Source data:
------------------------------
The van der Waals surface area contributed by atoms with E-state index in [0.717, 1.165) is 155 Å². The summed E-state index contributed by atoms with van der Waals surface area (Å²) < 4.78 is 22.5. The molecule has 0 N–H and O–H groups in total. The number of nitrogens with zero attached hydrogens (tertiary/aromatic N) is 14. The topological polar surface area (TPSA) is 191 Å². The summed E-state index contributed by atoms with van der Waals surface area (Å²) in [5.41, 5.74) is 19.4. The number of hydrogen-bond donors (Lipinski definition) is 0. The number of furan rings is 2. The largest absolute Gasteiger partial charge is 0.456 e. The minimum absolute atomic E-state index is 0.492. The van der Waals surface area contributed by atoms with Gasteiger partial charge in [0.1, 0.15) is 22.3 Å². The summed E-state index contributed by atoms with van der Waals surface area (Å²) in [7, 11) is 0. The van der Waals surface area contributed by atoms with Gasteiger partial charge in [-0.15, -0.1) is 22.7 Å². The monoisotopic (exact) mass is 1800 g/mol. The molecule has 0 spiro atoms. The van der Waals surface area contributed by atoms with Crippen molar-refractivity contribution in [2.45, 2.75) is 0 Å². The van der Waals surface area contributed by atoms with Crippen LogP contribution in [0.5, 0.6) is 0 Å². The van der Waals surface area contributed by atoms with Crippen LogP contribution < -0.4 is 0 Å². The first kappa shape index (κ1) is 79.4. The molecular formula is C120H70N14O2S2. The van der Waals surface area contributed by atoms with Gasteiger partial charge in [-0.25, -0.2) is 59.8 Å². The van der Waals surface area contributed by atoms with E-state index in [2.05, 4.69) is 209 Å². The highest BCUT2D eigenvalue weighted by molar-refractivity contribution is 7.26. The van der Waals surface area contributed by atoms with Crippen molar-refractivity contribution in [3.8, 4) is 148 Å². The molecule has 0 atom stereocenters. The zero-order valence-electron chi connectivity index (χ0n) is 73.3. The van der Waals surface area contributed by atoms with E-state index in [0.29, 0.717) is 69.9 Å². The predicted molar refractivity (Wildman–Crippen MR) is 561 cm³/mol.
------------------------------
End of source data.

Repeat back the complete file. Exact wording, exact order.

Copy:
The van der Waals surface area contributed by atoms with E-state index in [0.717, 1.165) is 155 Å². The summed E-state index contributed by atoms with van der Waals surface area (Å²) < 4.78 is 22.5. The molecule has 0 N–H and O–H groups in total. The number of nitrogens with zero attached hydrogens (tertiary/aromatic N) is 14. The topological polar surface area (TPSA) is 191 Å². The summed E-state index contributed by atoms with van der Waals surface area (Å²) in [5.41, 5.74) is 19.4. The number of hydrogen-bond donors (Lipinski definition) is 0. The number of furan rings is 2. The largest absolute Gasteiger partial charge is 0.456 e. The minimum absolute atomic E-state index is 0.492. The van der Waals surface area contributed by atoms with Gasteiger partial charge in [0.1, 0.15) is 22.3 Å². The summed E-state index contributed by atoms with van der Waals surface area (Å²) in [7, 11) is 0. The van der Waals surface area contributed by atoms with Gasteiger partial charge in [-0.15, -0.1) is 22.7 Å². The monoisotopic (exact) mass is 1800 g/mol. The molecule has 0 spiro atoms. The van der Waals surface area contributed by atoms with Crippen molar-refractivity contribution in [2.45, 2.75) is 0 Å². The van der Waals surface area contributed by atoms with Crippen LogP contribution in [0.5, 0.6) is 0 Å². The van der Waals surface area contributed by atoms with Crippen LogP contribution < -0.4 is 0 Å². The first kappa shape index (κ1) is 79.4. The molecular formula is C120H70N14O2S2. The van der Waals surface area contributed by atoms with Gasteiger partial charge in [-0.25, -0.2) is 59.8 Å². The van der Waals surface area contributed by atoms with E-state index in [2.05, 4.69) is 209 Å². The highest BCUT2D eigenvalue weighted by molar-refractivity contribution is 7.26. The van der Waals surface area contributed by atoms with Crippen molar-refractivity contribution in [3.8, 4) is 148 Å². The molecule has 0 atom stereocenters. The zero-order valence-electron chi connectivity index (χ0n) is 73.3. The van der Waals surface area contributed by atoms with E-state index in [0.29, 0.717) is 69.9 Å². The predicted molar refractivity (Wildman–Crippen MR) is 561 cm³/mol.